‘Of Mice and Men’ has many different relationships mentioned, and many different types. There is the marriage of Curly and his wife, as well as the relationship between the men on the ranch. The time the novel is set in has an impact on the relationship as well since Friendship is a strong issue in the novel, and a lack of it. Even Slim finds it "funny how you an' 'im string along together" talking about George and Lennie. The boss thinks George must be "takin' his pay" (Lennie's) because he "never seen one guy take so much trouble for another guy".
As he tries to help the men attain their dream, he also reminds them of the possibility (and indeed, likelihood) that it’s going to fail. Once it does indeed fail, it’s Candy more than anyone else who feels the loss. While George mourns what he must do to his friend, and Lennie worries for the future rabbits, Candy is left to embody the despair one finds at the end of a long, hard-working life when you’re done with your career and no closer to the American dream. And also, your best friend (even if it is a dog), is
The reason why the narrator wouldn’t help Doodle down before he touched his casket was because he wanted to show him who was in control. On the other hand, the narrator also shows his pride in a more positive light when he encourages Doodle to keep trying even though he fails repeatedly, “‘Oh yes you can, Doodle,’ I said. ‘All you got to do is try. Now come on,’ and I hauled him up once more” (Hurst 776). The narrator does appear to be the normal supportive big brother, until he states the real reason why Doodle walked, “Doodle walked only because I was ashamed of having a crippled brother” (Hurst 777).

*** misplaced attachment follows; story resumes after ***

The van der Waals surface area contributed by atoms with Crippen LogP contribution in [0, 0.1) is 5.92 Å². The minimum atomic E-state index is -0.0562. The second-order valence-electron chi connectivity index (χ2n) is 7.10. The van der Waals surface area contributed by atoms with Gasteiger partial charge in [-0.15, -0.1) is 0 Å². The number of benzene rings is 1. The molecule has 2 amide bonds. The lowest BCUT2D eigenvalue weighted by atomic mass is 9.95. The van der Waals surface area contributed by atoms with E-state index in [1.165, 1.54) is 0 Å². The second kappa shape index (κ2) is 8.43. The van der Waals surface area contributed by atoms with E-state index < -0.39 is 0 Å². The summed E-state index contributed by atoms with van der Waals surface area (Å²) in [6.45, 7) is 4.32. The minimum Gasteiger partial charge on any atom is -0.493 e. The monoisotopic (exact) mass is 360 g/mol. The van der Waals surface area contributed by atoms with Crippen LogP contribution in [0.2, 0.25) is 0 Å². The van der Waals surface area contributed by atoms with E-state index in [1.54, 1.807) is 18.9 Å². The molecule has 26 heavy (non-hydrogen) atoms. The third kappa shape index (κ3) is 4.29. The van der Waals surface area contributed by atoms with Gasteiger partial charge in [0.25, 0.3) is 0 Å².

The friendship that George and Lennie share forms the core of the novella, and although Steinbeck idealizes and perhaps exaggerates it, he never questions its sincerity. From Lennie’s perspective, George is the most important person in his life, his guardian and only friend. Every time he does anything that he knows is wrong, his first thought is of George’s disapproval. He doesn’t defend himself from Curley because of George’s stern instruction for him to stay out of trouble, and when he mistakenly kills his puppy and then Curley’s wife, his only thought is how to quell George’s anger. He has a childlike faith that George will always be there for him, a faith that seems justified, given their long history together.
Jack Wilkins October 8th, 2013 3rd Period Jack Wilkins October 8th, 2013 3rd Period John Steinbeck’s Of Mice and Men tells the tragic tale of George and Lennie, two companions forced to drift from job to job in order to make a living. Arriving at a new farm full of characters embodying loneliness, the pair dreams of escape from the vicious cycle of isolation that accompanies life as a migrant worker before they ultimately succumb to Naturalism’s cruel fate themselves. Lennie and George keep each other going, both of them providing the fuel for the other. The two also give hope to the characters around them; their dreams for “defiance of the cycle” inspires others to attempt escape from the chains of Naturalism themselves. But, even as the relationship of George and Lennie is beautiful and rare, it is also heartbreaking, for the contrast between the pair’s aspirations and the final result of their struggle sharply illustrates the tragedy of Naturalism.